On a final note. MSX is still copyrighted, ASCII still owned the rights, even after so many years. If they decided to 'pick up on the project' again, to the true MSX-lover that can only be seen as a *good* thing. They are professionals, know what they're doing, and on top of that they even take the effort to listen to the Japanese and non-Japanese MSX communities' opinions. That's more than you can ever hope for from any other common commercial company. Ofcourse this 'new MSX' won't be the same as the old one, hardware-wise. Nowadays, no-one would want such a computer with its legacy limitations and restricted design dating back into the 80s, not even I!! For that, I can use my old MSX, and at the time all 'original' MSX computers have ceased to function I can always get one of those CIEL++ things from Ademir. If I (and the general public) are to spend money on a new, commercially developed device, I want it to be *cool*, have added value over the currently existing devices. So far, the specs they came up with sounded very cool indeed. They are not full-fledged promises, so if the end product turns out a little different don't accuse them of lying or anything, but the main idea is that it remains within the 'MSX spirit', and as a bonus also adds some form of backwards-compatibility.

To end this little rant of mine, I hope the MSX-Association succeeds in what they are trying to do and I give the MSX-revival all my support.

~Grauw

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By Sander

Ambassador (1836)

Sander's picture

06-01-2003, 00:07

Grauw = Wauw. To bad you threw in the towel last year.

By snout

Ascended (15187)

snout's picture

06-01-2003, 00:15

Note for the users who are wondering what Sander is talking about: Grauw was part of the MRC-team until a year ago. And we want him back! Smile

By snout

Ascended (15187)

snout's picture

06-01-2003, 00:17

But lets get back to the anti-revival discussion. I can only agree with what Grauw said here. I like this analogy: Just because you bought a Philips matchline TV in 1986, and are still using it, doesn't mean you can tell Philips how to create HDTV Wink.

About the community - there are two things that were needed to keep the MSX community alive: Metal Gear Solid and the MSX Revival. Activity was at a VERY low level in the late nineties.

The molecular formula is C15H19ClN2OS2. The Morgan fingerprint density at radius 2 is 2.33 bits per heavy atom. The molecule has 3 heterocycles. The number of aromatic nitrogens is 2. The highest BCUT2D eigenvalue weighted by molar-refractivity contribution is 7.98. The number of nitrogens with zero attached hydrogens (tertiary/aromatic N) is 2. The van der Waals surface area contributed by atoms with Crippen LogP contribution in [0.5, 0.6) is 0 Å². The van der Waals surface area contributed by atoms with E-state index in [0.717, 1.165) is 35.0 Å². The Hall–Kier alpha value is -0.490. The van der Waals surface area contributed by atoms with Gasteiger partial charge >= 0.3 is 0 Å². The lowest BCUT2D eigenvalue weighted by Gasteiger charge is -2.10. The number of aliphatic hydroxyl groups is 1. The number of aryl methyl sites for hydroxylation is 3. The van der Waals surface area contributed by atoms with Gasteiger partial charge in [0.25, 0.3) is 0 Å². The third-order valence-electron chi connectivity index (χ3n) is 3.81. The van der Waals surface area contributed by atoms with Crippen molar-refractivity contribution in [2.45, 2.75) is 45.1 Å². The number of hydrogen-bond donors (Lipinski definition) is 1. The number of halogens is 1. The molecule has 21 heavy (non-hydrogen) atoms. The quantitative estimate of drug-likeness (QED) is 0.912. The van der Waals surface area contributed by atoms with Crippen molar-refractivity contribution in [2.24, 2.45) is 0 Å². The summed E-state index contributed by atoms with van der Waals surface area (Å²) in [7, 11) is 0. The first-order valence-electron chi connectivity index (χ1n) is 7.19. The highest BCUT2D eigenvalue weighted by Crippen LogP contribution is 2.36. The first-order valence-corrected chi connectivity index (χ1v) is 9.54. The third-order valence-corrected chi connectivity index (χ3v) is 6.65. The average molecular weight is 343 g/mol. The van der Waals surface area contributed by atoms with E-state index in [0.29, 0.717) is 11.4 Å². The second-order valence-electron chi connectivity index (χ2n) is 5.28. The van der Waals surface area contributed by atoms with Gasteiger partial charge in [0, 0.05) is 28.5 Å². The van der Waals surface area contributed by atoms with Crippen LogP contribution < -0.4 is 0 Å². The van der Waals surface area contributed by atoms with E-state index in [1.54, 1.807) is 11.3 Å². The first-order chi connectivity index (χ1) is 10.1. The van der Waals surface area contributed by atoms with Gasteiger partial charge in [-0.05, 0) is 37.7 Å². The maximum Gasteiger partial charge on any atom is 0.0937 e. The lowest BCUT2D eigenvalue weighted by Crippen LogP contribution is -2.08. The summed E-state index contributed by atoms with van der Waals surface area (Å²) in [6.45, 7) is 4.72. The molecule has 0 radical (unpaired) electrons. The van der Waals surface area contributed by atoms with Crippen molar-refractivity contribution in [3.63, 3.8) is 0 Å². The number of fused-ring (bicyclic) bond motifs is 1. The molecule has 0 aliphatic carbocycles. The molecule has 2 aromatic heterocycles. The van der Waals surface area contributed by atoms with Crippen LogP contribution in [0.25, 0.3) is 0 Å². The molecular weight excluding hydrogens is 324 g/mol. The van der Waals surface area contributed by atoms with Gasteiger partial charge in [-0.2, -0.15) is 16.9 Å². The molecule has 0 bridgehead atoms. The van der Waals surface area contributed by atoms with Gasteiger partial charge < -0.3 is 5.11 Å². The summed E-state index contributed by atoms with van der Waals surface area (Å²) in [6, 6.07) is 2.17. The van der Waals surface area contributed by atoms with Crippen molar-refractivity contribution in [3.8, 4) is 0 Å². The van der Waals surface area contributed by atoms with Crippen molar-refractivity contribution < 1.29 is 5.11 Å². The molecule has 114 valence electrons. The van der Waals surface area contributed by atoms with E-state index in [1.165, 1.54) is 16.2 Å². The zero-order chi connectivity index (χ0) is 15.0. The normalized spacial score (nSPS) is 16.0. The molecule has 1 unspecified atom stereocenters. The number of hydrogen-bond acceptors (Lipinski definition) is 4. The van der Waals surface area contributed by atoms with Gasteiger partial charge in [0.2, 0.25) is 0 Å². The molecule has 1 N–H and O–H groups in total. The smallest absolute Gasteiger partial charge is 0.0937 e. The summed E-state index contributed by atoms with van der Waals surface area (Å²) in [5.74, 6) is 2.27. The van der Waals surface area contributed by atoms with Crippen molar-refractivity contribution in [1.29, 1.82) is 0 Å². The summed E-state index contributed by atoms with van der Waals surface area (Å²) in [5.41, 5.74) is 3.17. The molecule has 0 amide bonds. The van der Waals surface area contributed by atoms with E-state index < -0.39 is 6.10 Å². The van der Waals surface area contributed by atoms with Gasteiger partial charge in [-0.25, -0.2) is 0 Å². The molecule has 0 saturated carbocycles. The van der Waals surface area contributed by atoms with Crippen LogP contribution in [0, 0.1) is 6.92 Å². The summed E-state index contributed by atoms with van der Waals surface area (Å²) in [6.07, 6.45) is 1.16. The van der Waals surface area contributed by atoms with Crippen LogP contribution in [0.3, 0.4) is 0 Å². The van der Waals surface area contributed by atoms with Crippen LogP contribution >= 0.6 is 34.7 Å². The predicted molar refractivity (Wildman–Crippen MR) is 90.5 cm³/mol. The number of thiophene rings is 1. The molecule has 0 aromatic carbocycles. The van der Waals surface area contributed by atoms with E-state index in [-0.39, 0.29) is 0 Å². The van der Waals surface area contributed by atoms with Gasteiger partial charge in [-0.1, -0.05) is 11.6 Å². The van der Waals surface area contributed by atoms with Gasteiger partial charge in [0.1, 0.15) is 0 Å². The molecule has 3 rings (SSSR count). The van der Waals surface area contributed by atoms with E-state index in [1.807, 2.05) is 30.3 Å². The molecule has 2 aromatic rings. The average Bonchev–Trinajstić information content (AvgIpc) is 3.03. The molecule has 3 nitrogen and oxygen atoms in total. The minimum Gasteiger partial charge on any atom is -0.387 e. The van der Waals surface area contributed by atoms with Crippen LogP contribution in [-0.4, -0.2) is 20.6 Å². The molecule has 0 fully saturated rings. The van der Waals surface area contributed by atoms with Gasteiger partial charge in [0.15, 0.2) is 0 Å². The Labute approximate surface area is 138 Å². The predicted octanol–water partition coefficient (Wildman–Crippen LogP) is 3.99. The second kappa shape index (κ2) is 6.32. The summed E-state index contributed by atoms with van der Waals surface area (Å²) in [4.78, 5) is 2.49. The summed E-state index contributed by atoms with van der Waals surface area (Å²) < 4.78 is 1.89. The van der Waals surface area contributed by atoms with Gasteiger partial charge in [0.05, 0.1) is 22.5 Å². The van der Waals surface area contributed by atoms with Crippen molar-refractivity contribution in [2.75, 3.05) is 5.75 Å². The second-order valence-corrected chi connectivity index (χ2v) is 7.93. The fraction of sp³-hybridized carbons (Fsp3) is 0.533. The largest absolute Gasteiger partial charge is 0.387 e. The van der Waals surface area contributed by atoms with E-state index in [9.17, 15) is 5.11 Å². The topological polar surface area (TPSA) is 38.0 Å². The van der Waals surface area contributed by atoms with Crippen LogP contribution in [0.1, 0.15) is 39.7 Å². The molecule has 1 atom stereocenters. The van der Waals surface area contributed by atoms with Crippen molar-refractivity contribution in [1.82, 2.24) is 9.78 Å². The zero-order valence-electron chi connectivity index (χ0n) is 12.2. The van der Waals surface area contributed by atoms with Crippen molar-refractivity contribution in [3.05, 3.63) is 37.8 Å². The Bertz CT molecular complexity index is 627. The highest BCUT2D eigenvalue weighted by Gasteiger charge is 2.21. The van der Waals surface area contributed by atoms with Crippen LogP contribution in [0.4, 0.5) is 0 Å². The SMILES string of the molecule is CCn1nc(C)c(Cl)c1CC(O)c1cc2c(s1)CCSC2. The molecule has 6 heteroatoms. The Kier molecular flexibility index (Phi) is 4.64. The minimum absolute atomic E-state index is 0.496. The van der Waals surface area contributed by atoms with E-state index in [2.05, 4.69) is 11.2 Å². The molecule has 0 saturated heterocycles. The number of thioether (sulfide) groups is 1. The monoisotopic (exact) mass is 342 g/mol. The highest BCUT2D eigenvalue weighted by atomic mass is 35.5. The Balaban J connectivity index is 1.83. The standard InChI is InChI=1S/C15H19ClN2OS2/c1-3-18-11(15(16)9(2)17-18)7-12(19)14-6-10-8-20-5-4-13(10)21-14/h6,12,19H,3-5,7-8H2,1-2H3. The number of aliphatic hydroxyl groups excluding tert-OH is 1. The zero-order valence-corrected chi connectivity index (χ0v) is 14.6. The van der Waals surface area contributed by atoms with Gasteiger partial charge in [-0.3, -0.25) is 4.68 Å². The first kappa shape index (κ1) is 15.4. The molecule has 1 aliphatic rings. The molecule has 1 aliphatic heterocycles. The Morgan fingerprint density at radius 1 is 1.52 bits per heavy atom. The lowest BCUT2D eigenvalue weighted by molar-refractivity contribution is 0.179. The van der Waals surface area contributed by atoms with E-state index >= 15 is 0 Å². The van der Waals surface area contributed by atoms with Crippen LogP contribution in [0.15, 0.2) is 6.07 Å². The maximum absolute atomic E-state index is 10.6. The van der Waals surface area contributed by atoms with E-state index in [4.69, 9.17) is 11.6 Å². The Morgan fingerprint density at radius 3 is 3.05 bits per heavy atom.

By anonymous

incognito ergo sum (109)

anonymous's picture

06-01-2003, 02:55

Grauw, very nice text! I can only agree wholeheartedly. Although I do feel the (international) MSX community was starting to become more active again. The MSX Revival was not started by ASCII or MSX Association, it already started long before that!

By mth

Champion (480)

mth's picture

06-01-2003, 05:11

Let me first say that I agree with most of what Grauw wrote.

It is just a blatant offense towards Ginseng, seeing the URL where it is located ('ginsengsux'). I will not listen to people with such attitudes.

I agree that bashing people without any explanation does not do any good.

I am glad http://www.msx.org at least is unbiased towards things.

I do sense the msx.org editors are pro-revival. Not just in the forum, also in the news posts. For example the revival category logo is a happy penguin.

That said, I don't mind. MSX is something we do because we love it and an MSX site should reflect that. A purely objective MSX news site would be boring, even unnatural.

They are trying to revive things, and that is a good thing. Ofcourse it is on a commercial basis, but you can't do no such thing without one.

Is it necessarily a good thing? The way I see it, the objectives of MSX Association and of the MSX community have very little in common. As I wrote in the other forum thread, none of their products or plans are exciting to me.

This would be OK if both just exist independently of each other. I don't demand anything from the revival: if I can continue to "do my thing" without disruption, I am happy. However, the logo policy is an example of an area where the revival and community overlap. There will probably be more in the future. Overlap is not necessarily bad, but in some cases overlap can be conflict, which would be bad.

It is a mistake to think that the MSX community has kept MSX alive, and that ASCII/MSX-Association somehow 'owes' us or something.

I do think the MSX community kept MSX alive, but I agree that does not mean they owe us something. If they would be distributing after-1990 amateur software, they would. But so far, they only revived commercial software. Even if MSX had been completely dead in the 1990s, they would have been able to do the same thing they are doing now.

Furthermore, the MSX community has not right to 'claim' MSX for their own after ASCII 'abandoned' MSX.

No legal right, that's true. But I can imagine that some people feel wronged if they invested a lot of free time in a system and now the have to worry about under what conditions they can use that system's logo. What used to be a symbol of the love for their hobby is now a trademark.

And what else do I read, MSX-Association should develop with the MSX community's consent? What a joke!